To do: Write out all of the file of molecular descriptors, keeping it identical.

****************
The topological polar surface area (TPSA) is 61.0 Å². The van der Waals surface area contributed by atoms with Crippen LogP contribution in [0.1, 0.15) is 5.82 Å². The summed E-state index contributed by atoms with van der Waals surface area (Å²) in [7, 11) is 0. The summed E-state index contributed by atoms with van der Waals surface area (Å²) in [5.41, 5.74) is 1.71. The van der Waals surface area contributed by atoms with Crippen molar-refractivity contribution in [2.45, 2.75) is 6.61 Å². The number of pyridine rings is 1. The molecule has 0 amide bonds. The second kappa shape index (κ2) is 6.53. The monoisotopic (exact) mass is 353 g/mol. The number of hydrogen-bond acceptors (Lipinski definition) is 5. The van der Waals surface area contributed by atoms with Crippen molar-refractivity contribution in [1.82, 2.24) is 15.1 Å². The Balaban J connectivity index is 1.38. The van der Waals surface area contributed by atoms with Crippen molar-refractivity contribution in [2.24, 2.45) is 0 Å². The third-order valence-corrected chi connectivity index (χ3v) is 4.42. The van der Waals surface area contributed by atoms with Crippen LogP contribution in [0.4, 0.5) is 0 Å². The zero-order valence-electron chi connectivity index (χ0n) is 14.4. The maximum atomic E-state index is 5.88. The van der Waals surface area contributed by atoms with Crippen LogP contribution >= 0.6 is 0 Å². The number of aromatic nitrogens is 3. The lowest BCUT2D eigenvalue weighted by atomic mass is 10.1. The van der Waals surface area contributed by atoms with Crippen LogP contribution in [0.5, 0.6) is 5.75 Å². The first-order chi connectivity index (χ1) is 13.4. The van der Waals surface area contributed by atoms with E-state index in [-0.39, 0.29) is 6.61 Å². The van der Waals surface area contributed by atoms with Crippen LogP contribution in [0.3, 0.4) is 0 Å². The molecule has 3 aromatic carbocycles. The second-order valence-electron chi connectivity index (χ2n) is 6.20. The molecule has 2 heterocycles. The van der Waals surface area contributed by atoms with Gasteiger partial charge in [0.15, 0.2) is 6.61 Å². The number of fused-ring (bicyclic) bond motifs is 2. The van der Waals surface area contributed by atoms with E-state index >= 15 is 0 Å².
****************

The topological polar surface area (TPSA) is 61.0 Å². The van der Waals surface area contributed by atoms with Crippen LogP contribution in [0.1, 0.15) is 5.82 Å². The summed E-state index contributed by atoms with van der Waals surface area (Å²) in [7, 11) is 0. The summed E-state index contributed by atoms with van der Waals surface area (Å²) in [5.41, 5.74) is 1.71. The van der Waals surface area contributed by atoms with Crippen molar-refractivity contribution in [2.45, 2.75) is 6.61 Å². The number of pyridine rings is 1. The molecule has 0 amide bonds. The second kappa shape index (κ2) is 6.53. The monoisotopic (exact) mass is 353 g/mol. The number of hydrogen-bond acceptors (Lipinski definition) is 5. The van der Waals surface area contributed by atoms with Crippen molar-refractivity contribution in [1.82, 2.24) is 15.1 Å². The Balaban J connectivity index is 1.38. The van der Waals surface area contributed by atoms with Crippen molar-refractivity contribution in [2.24, 2.45) is 0 Å². The third-order valence-corrected chi connectivity index (χ3v) is 4.42. The van der Waals surface area contributed by atoms with Crippen LogP contribution in [0.4, 0.5) is 0 Å². The zero-order valence-electron chi connectivity index (χ0n) is 14.4. The maximum atomic E-state index is 5.88. The van der Waals surface area contributed by atoms with Crippen LogP contribution >= 0.6 is 0 Å². The number of aromatic nitrogens is 3. The lowest BCUT2D eigenvalue weighted by atomic mass is 10.1. The van der Waals surface area contributed by atoms with Crippen LogP contribution in [0.5, 0.6) is 5.75 Å². The first-order chi connectivity index (χ1) is 13.4. The van der Waals surface area contributed by atoms with E-state index in [-0.39, 0.29) is 6.61 Å². The van der Waals surface area contributed by atoms with Crippen LogP contribution in [0.3, 0.4) is 0 Å². The molecule has 3 aromatic carbocycles. The second-order valence-electron chi connectivity index (χ2n) is 6.20. The molecule has 2 heterocycles. The van der Waals surface area contributed by atoms with Gasteiger partial charge in [0.15, 0.2) is 6.61 Å². The number of fused-ring (bicyclic) bond motifs is 2. The van der Waals surface area contributed by atoms with E-state index >= 15 is 0 Å².